Action Drama

Emperor

Emperor-1.jpg

A runaway slave get his own Django Unchained movie, and it’s a pretty good one.

While “12 Years a Slave” introduced us to Solomon Northup and “The Birth of a Nation” introduced us to Nat Turner, “Emperor” teaches us about another African slave protagonist. His name was Shields “Emperor” Green, a runaway slave, who was of royal blood, and joined an unsuccessful battle against Harpers Ferry. This fight led up to the Civil War.

You could say the movie is in a similar vein with “Django Unchained,” “The Birth of a Nation,” and “Black Panther.” You’d probably be right considering the fact that you get some entertaining action sequences (chases, shoot-outs, and gunfire), slaves fighting against their masters, and the main real-life figure possessing a courageous spike from his ancestors.

From my point a view, it’s not at the full-throttle narrative of “12 Years a Slave,” because of how the supporting characters aren’t as much status as the main protagonist. But it is worthy of your time, because of how well Dayo Okeniyi portrays Emperor, and how much spirit the film contains.

As the film begins, we find Emperor, his family and fellow slaves under the strict supervision of a new slave master by the name of Randolph Stevens (M.C. Gainey), after their previous owner (Paul Scheer) loses the plantation in a card game. He is an organizer, whose job is to make sure they have enough seeds for the plantation, and he is saying enough money to take his family up north. But when Stevens’ right-hand man (Patrick Roper) whips his little boy (Trayce Malachi), Emperor kills him, and goes on the run.

With his wife (Nature Naughton) murdered, his son left behind, his name on the Most Wanted list, and the bounty hunter Luke McCabe (Ben Robson) on his tail, Emperor must set things right by finding the Underground Railroad and by joining abolitionists John Brown (James Cromwell) and Frederick Douglas (Harry Lennix) in the fight to end slavery.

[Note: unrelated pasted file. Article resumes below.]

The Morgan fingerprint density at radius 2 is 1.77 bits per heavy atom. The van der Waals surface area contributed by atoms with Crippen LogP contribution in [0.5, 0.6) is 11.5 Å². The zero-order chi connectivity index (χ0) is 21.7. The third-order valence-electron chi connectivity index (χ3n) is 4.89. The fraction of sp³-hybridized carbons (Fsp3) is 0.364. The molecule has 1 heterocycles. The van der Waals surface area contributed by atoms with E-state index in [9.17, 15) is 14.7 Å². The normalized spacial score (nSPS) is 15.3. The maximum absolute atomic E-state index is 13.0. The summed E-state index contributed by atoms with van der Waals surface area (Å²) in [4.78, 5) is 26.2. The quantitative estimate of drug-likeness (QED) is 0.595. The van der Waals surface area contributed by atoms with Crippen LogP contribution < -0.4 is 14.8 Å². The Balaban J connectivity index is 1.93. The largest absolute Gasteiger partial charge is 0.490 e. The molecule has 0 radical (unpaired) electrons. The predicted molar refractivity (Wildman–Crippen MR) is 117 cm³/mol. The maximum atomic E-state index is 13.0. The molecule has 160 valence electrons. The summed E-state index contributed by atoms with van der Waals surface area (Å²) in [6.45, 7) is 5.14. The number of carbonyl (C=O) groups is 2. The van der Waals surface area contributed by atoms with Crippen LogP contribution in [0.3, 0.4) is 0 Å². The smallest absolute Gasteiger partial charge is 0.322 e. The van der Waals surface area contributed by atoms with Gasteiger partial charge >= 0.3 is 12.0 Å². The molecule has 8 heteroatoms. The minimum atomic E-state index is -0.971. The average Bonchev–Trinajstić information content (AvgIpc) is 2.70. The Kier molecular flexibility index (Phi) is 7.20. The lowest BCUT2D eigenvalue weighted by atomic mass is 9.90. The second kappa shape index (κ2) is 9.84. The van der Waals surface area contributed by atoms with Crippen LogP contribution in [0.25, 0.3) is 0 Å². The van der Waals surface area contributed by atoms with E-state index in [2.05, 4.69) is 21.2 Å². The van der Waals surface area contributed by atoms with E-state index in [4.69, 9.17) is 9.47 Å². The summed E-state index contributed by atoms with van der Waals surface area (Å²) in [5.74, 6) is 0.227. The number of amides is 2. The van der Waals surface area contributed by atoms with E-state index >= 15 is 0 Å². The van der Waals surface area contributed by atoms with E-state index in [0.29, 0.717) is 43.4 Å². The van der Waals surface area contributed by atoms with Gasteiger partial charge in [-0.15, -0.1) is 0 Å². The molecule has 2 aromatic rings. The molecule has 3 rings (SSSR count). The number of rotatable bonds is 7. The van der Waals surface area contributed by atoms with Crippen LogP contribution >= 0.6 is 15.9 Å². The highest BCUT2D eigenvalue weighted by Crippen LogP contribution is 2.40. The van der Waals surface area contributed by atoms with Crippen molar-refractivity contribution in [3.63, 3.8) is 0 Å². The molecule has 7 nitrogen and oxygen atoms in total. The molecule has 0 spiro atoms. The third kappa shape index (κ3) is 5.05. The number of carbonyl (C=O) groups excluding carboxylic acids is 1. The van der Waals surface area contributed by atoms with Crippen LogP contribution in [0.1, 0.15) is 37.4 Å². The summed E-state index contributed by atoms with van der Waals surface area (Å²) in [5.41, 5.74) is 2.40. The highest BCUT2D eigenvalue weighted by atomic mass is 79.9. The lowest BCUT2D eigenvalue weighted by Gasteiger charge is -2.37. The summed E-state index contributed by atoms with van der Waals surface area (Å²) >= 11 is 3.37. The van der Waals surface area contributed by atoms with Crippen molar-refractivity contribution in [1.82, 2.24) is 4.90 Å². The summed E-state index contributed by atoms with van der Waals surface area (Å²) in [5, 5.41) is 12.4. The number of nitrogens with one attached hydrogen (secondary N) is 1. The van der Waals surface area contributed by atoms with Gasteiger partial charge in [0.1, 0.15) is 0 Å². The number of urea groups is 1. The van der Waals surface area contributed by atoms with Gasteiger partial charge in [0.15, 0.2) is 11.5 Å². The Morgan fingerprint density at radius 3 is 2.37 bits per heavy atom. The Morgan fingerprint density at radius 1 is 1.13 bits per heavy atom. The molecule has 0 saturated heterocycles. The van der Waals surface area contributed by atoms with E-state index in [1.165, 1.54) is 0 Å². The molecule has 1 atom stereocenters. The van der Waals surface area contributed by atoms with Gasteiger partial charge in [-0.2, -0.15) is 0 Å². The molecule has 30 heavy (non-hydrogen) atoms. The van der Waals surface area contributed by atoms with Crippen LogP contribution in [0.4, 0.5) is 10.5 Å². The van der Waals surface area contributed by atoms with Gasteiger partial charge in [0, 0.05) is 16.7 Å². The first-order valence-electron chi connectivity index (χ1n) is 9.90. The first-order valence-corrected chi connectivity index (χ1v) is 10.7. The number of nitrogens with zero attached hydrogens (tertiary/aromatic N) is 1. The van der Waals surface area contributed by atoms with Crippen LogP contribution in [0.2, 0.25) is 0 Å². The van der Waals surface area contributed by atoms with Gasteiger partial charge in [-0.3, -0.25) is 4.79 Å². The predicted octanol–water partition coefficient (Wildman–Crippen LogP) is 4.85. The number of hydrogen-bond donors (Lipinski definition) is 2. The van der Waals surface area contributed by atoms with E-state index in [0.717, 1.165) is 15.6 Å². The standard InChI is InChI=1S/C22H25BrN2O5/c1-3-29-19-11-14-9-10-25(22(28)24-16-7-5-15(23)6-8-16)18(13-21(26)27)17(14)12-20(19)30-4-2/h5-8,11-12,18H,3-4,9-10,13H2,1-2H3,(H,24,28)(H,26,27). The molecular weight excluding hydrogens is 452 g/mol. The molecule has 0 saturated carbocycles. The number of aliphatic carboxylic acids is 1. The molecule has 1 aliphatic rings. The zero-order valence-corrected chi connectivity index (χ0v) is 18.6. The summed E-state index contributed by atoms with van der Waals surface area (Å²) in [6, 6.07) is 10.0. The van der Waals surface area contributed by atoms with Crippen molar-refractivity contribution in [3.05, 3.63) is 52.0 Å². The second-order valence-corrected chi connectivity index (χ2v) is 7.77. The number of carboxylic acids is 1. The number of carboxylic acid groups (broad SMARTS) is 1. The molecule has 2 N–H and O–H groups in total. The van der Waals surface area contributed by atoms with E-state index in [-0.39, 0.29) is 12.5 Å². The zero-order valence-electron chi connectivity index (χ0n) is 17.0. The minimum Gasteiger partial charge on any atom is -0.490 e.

Dayo Okeniyi has appeared in other movies like “The Hunger Games,” “The Spectacular Now,” “Runner Runner,” and “Terminator: Genisys,” but I never really paid attention to him in those films. Now, that he has a lead role in “Emperor,” I can see he delivers on resurrecting Shields Green by igniting his vulnerabilities with passion and ambition. The movie is targeted as an action flick, close to “Django Unchained,” but it isn’t all about the action. It’s also about his great escape, and his willingness to be reunited with his son.

The supporting cast also includes Keean Johnson (“Alita: Battle Angel”) as a young bank robber, Mykelti Williamson as a wolf in sheep’s clothing, and Bruce Dern as a kindly old white man. Cromwell and Lennix both portray their characters with a sense of spirit, even if they don’t get the full studies they deserve. And Robson adds a fresh spark to his character.

The directorial debut of Mark Amin (“Filth,” “The Prince and Me”) tells Shields Green’s story, not as an Oscar-winning epic like “12 Years a Slave” (I mean I acknowledge that not every slave movie has to be exactly like that), but as a small action flick that keeps you involved and has you rooting for the main character from start to finish. Whatever else it might be missing, you’re sure to get your money’s worth.

⭐️⭐️⭐️

Available on DVD and Digital 

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